CVO Fat Bob
Cruiser riders have always been inclined to customize and personalize their machines, and the after-market has responded with a mind-boggling range of gadgets and doodads to help them do just that. There’s also quite a substantial cottage industry of custom motorcycle fabricators of the kind featured so prominently on television.But it’s become equally clear that people will buy factory-built “custom” bikes so long as there is an acceptable degree of exclusivity involved in the deal. This makes a lot of sense, since factory developed and installed accessories tend to fit better, last longer, and meet more stringent safety requirements.
Another bonus is that it’s possible for a factory to equip and customize a basic model at a lower price than consumers are likely to be able to manage on their own. Quick to realize these advantages, Harley-Davidson has been producing hand-built, limited-edition CVO versions of various models since 1999, and will produce four of these specially equipped and customized motorcycles for 2009-the 10th anniversary of the program.
Three of the models in the CVO line-up have been featured in the program before. These are the CVO Road Glide, the CVO Softail Springer, and the CVO Ultra Classic Electra Glide, but there are important differences in the 2009 line-up, which we’ll get to in a moment.
CVO Fat Bob
Joining the CVO stable is the Fat Bob, based on the stock H-D Dyna Fat Bob introduced in 2008. Only 2,450 examples of the CVO version will be made, at a price of $25,299 per copy. Unless you live in California, where you pay an extra $200. Like the other CVO bikes (and only the CVO bikes), the Fat Bob is powered by a Screamin’ Eagle Twin Cam 110 engine boasting 1800cc, wearing a granite powder-coat finish, and breathing through a cone-shaped Heavy Breather intake system.
Unique to the CVO Fat Bob are 16-inch Fang wheels, which are cast aluminum items with a powder-coated slotted center, a chrome rim flange and bolt-on “fang” inserts over each slot. The front forks have been lowered, while the rear shocks are chromed and retuned. Chrome is mentioned quite a lot in the description of the CVO Fat Bob’s front end, as it’s included everywhere from the axle covers to the triple clamps, the handlebars, switch housings, levers and master cylinders.
The saddle’s seating surface features a suede-like material called Alcantara, which is used a lot on upscale cars. The rest of the seat is black leather, with a recessed chrome H-D medallion. Replete with exclusive styling touches and chrome accents (the list is over a page long), the CVO Fat Bob is offered in two colors with quartz graphics: Sunrise Yellow Pearl with Platinum Quartz, and Black Diamond with Fire Quartz. It’s also supplied in a first-ever CVO combination of Denim Granite with Electric Blue Fade. All versions looked pretty cool to us.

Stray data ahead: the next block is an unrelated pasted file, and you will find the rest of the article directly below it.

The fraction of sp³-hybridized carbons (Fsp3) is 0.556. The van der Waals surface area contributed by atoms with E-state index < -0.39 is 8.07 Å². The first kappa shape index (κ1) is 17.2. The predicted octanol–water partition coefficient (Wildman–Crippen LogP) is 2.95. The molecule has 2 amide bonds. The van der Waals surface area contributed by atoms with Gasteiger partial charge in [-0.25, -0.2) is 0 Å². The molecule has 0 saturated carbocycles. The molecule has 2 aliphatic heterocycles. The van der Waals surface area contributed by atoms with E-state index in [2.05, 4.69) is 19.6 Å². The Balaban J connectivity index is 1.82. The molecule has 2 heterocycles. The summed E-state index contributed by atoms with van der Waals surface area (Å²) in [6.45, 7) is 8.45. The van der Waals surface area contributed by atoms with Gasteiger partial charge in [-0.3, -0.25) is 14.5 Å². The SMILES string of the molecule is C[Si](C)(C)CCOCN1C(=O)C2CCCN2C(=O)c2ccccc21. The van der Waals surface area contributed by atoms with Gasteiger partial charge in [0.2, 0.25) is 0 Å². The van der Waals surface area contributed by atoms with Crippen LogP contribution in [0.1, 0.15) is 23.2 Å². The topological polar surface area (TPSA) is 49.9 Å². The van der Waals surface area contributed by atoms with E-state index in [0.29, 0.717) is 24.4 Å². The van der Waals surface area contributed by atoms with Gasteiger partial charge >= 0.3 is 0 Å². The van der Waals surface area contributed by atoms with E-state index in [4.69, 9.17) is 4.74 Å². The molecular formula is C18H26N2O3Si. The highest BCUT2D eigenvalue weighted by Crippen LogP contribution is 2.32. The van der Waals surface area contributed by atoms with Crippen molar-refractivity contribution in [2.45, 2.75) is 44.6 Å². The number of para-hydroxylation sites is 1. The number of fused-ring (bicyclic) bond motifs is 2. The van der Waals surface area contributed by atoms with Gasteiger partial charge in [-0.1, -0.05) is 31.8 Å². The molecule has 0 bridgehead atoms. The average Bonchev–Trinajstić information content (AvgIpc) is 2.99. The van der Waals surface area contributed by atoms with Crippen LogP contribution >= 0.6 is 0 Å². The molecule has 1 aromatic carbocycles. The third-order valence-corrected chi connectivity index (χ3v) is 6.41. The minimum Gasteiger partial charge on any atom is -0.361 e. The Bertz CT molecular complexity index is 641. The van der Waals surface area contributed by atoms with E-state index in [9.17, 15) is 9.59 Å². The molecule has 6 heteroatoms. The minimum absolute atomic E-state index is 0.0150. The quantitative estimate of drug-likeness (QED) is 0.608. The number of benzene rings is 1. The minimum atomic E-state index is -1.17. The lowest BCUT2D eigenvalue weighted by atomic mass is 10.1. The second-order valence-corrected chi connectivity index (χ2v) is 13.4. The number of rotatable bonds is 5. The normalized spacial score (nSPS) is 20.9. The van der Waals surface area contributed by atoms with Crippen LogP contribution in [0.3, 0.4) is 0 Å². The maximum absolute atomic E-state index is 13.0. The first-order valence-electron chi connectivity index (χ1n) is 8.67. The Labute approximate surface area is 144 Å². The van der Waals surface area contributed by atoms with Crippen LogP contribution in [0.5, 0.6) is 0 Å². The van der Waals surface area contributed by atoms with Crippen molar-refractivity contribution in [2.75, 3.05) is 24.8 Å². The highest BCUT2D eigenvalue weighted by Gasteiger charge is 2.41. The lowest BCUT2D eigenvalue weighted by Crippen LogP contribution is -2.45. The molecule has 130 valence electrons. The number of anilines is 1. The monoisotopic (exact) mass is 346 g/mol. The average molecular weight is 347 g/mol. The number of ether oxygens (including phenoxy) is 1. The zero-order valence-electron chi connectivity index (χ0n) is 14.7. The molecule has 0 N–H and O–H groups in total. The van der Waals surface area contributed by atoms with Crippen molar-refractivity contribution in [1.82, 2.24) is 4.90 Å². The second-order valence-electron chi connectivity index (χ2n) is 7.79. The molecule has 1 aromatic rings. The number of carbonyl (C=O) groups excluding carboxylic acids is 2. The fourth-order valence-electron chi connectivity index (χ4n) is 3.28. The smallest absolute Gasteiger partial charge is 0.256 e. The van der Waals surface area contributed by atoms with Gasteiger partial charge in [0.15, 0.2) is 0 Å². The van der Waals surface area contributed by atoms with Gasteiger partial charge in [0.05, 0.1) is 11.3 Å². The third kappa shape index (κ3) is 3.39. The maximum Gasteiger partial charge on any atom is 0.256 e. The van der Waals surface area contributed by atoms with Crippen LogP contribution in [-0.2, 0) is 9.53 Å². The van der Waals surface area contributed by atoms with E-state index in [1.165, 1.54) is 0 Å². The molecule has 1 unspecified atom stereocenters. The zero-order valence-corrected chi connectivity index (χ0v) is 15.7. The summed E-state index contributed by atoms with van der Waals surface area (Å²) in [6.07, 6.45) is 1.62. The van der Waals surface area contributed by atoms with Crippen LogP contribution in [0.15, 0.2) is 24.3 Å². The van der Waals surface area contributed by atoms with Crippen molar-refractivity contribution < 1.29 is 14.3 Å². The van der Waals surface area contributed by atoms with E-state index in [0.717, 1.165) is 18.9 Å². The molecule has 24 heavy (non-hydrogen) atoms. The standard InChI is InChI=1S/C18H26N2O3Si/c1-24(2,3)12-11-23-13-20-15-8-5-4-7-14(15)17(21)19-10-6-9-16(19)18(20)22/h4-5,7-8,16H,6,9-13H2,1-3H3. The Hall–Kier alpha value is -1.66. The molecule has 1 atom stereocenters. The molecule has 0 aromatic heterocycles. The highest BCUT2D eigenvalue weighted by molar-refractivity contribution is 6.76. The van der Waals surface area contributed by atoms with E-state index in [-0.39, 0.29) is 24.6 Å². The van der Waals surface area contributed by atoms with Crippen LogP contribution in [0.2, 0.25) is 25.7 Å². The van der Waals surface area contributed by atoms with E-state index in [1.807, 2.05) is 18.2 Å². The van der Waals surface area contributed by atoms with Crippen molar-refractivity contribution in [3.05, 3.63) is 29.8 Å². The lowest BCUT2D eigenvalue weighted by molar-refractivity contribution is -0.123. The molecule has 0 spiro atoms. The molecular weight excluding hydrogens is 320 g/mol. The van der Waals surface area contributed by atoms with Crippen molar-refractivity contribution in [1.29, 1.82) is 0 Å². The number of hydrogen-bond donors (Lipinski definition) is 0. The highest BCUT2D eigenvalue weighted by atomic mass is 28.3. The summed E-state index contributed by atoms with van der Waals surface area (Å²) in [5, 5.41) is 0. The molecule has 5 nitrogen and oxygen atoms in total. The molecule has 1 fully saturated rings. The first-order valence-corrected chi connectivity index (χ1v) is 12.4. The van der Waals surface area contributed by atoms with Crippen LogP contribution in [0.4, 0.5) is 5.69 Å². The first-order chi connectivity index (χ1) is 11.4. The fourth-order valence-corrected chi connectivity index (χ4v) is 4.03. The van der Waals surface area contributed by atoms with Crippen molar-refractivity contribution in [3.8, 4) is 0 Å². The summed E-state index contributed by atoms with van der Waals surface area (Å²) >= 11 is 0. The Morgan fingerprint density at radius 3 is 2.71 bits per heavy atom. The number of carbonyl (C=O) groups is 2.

They ride pretty well, too, with less vibration than I’d expected, and with good throttle response from the electronic injection system. Torque is, as you might expect, the machine’s strong suit, with 114 pound-feet of torque from what feels like, oh, about 900 rpm. (Actually, it peaks at 3500 rpm, but the curve is evidently fairly flat.) You need only spin the engine to get into its vibration-free sweet spot. Once there, you can vary the speed quite a bit without either shifting or experiencing anything but a comfortably smooth surge of power.
With six gears in the Cruise Drive gearbox, there’s no need to lug or wind this engine out, and the casual avalanche of torque encourages a relaxed riding style. You could do it all day were it not for the exposure to the wind the typical cruiser upright riding position enforces. The blast becomes wearisome after a while, but it’s usually long before any discomfort caused by the seat. That Alcantara-covered perch is pretty supportive.
CVO Softail Springer
CVO Softail Springer
One of the most overtly custom bikes in the range, the Springer gets a 240 mm rear tire and louver accents on the wide Bobcat rear fender in 2009. Mounted in this unique frame design is a retro springer front fork with chrome springs, an 18-inch Road Winder front wheel and a 130 mm tire. A new four-piston brake caliper straddles the single disc rotor.
As on the other CVO models, the Springer is powered by the 110-inch twin, and is adorned by a plethora of custom components and chromed items. These include a custom seat with real Buffalo inserts, a five-inch speedometer with a spun aluminum face, slash-down dual mufflers with full-length exhaust shields, Bullet mirrors, and even a chrome dipstick. There must be 40 items on this bike that are either in chrome or some other exotic finish. It’s a real sight to behold.
For all its retro panache, the Springer too, rides with the authority that big Screamin’ Eagle engine provides. It doesn’t steer nearly as strangely as the retro fork design and faux hardtail setup suggests, going about its business with a natural sense of balance that belies the hefty weight and extended turning circle.